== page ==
Annual forages planted in late summer can be used as fall feed
Dry conditions throughout the nation are challenging producers to consider options for growing additional forage to provide feed for their live- stock through fall and winter.
The significant lack of precipitation has impacted forage production from perennial dryland hay fields as well as yields from winter and spring annual forages.
“Dry conditions and forage shortages are prompting many producers to consider what other annual forages can be planted with what remains of the summer to grow additional feed,” state University of Nebraska-Lincoln (UNL) Extension Beef Educator Aaron Berger and UNL Extension Range and Forage Specialist Dr. Jerry Volesky.
During an episode of UNL’s BeefWatch pod- cast, Berger and Volesky discuss options producers have for planting annual forages late in the summer to be used as fall feed for their livestock.
To begin their conversation, Berger and Volesky explain summer annuals are a good option when planted through the end of July and into early August.
In fact, Volesky notes some of his research, conducted at the West Central Research and Extension Center, has shown with adequate moisture and soil fertility, summer annuals planted in late July and early August can be quite productive, producing two to four tons of forage per acre.
A few summer annuals the two Extension specialists recommend are foxtail millet, sor- ghum and Sudangrass.
“Another option is spring annual forages such as oats, spring triticale and barley planted in late July through the middle of August, which can provide high-quality feed,” explain Berger and Volesky. “These can also be planted with turnips, forage rape or other species used in cover crop mixtures.”
“This forage can be harvested, direct grazed or windrow grazed from October into the winter,” they add.
Berger and Volesky explain spring annual forages can also be planted in a mix with winter annuals such as winter wheat, rye or triticale.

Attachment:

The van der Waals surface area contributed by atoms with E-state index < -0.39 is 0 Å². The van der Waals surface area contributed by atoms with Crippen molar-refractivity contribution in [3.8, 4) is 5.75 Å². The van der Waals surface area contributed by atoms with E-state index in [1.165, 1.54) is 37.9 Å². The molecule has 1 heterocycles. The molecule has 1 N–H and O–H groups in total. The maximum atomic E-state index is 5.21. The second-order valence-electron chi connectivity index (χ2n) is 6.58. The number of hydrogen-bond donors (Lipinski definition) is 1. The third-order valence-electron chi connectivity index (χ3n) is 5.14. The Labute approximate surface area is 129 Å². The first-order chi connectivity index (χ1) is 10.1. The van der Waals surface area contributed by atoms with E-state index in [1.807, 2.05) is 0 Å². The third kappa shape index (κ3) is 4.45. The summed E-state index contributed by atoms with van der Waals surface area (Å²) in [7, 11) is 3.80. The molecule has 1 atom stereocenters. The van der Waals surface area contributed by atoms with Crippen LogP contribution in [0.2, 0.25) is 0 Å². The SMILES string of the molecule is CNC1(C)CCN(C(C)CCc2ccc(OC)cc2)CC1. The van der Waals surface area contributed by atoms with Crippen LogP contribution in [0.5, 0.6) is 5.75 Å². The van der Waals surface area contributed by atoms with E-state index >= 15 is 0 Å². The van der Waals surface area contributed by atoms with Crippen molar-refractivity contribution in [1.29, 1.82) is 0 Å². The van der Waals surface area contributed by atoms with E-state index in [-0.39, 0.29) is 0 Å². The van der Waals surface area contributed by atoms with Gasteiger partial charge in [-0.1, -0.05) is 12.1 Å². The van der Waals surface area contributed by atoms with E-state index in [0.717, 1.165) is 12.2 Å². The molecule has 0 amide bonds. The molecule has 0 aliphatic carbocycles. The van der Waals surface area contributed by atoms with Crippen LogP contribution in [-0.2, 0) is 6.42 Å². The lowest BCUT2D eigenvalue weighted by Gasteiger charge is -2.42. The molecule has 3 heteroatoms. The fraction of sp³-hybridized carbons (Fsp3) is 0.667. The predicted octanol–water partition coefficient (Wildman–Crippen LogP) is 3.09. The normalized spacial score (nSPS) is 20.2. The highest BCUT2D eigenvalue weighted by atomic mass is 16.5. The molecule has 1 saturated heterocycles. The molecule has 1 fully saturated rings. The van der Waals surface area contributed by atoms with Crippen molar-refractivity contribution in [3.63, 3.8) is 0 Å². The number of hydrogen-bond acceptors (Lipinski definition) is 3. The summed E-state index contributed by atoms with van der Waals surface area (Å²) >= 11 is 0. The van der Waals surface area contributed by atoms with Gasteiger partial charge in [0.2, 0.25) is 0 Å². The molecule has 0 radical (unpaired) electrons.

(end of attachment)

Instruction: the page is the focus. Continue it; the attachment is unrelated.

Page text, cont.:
“With this approach, the spring annual will provide the majority of the fall forage, while the winter annual will provide additional grazing the following spring,” they say.
According to Berger and Volesky, spring annuals with adequate fertility, moisture and growing days can accumulate 1.5 to three tons of forage per acre when planted in late July to the middle of August.
“The earlier the planting date the more total forage is likely to be produced,” they explain. “Spring annuals are somewhat cold tolerant and are able to withstand light frosts. Once the temperatures drop to the lower 20s and upper teens, the plants will begin to die and lose their green color.”
Annuals following wheat
For areas where wheat is grown under irrigation, Berger and Volesky note planting annual forages after wheat has been harvested can be an excellent way to grow additional forage.
“This practice can also be applied on dryland wheat acres should summer rainfall become abundant and soil moisture adequate enough to support growing an additional crop,” they state.
While producers have several options when it comes to planting additional forage late in the summer, Berger and Volesky note oats are one of the best.
“Research at the High Plains Ag Lab has shown late summer planted oats can maintain quality amazingly well through the winter,” they say.
The two specialists note data from standing oats planted in late July and early August of 2012, harvested and analyzed in early March of 2013, showed oats at 13 percent crude protein with total digestible nutrient (TDN) values in the mid 60s.
“Similarly, trials at the West Central Research and Extension Center found late October yields of three to four tons per acre with crude protein content ranging from 13 to 17 percent. TDN values were also in the mid 60s,” explain Berger and Volesky. “This is better quality than many types of hay often being fed at this time of year.”
Hannah Bugas is the managing editor for the Wyoming Livestock Roundup. Send comments on this article to firstname.lastname@example.org.